Chancellor’s efforts fail to halt slide in value of biggest UK housebuilders
Shares in housebuilding firms have slumped again as the market responded negatively to the chancellor’s announcement of a £350bn package of measures designed to offset the impact of the coronavirus pandemic.
Persimmon, Barratt and Taylor Wimpey, the three largest housebuilders by value, fell 10%, 11% and 8% respectively in early trading, with all other listed firms following a similar path. At one point, Barratt was the fifth-fastest falling firm on the whole London Stock Exchange.
This came as the stock market itself fell sharply, if not by as much. The FTSE 250 Index was down nearly 5% in early trading.
Shares in each of the three biggest builders have now fallen more than 50% over the past month in the wake of the growing crisis.
The falls came despite a welcome from industry for the package of measures announced by Rishi Sunak yesterday. These included £330bn of loan guarantees to support business lending, £20bn in other aid to protect businesses, a mortgage holiday for home-owners and cancellation of the introduction of a new IR35 tax regime for the self-employed.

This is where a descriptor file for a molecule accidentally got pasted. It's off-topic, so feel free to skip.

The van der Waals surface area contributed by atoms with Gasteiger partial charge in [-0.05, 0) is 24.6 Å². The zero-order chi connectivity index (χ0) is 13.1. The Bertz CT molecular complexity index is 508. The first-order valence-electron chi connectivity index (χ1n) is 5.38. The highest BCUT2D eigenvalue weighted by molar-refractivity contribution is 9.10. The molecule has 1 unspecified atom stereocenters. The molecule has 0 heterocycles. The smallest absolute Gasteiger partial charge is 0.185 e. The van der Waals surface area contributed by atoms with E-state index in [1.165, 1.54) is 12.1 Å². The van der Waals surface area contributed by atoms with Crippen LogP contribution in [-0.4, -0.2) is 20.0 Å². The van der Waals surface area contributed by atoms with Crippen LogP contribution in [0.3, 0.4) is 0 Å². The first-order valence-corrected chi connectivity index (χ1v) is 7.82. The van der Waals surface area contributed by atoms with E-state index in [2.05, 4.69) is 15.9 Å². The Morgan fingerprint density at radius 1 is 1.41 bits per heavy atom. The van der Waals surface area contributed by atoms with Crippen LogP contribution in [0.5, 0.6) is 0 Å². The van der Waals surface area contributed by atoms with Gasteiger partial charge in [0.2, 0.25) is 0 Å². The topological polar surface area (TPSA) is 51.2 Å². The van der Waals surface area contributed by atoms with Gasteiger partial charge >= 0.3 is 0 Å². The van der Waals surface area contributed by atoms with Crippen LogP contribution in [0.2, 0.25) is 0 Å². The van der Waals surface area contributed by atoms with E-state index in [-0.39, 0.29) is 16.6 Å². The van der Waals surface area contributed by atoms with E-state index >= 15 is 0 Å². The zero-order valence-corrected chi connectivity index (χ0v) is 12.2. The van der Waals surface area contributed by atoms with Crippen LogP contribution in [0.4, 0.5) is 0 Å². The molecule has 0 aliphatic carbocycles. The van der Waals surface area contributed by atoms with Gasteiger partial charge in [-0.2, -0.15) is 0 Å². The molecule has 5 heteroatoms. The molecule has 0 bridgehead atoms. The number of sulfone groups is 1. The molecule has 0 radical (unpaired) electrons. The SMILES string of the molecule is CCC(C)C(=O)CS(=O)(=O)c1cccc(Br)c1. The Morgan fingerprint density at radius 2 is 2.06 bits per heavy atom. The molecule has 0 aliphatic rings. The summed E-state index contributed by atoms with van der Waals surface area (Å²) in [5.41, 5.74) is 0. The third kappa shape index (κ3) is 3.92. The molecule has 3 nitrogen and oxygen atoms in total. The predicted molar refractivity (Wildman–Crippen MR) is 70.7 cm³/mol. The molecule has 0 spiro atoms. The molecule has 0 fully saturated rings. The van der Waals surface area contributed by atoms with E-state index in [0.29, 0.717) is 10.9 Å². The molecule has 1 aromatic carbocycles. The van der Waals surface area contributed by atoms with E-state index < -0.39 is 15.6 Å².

Sunak said yesterday that the measures equated to 15% of the UK’s annual GDP and promised that the government would “do whatever it takes” to tackle the economic crisis.
However, the CBI said the government needed to come up with more measures to support businesses’ cash flow – such as tax deferments – and individual incomes.
While homeowners may get to benefit from a three-month mortgage payment holiday, those renting have had no specific support so far. This morning, business secretary Alok Sharma said the government was discussing how to go farther, particularly in terms of support for employees.
Construction firms were largely insulated from this morning’s falls, with Morgan Sindall and Balfour Beatty both dropping by less than 2%. Galliford Try even recorded a gain. Of the listed construction firms, only Kier fell faster than the market, recording a drop of 6% in early trades.
More to follow…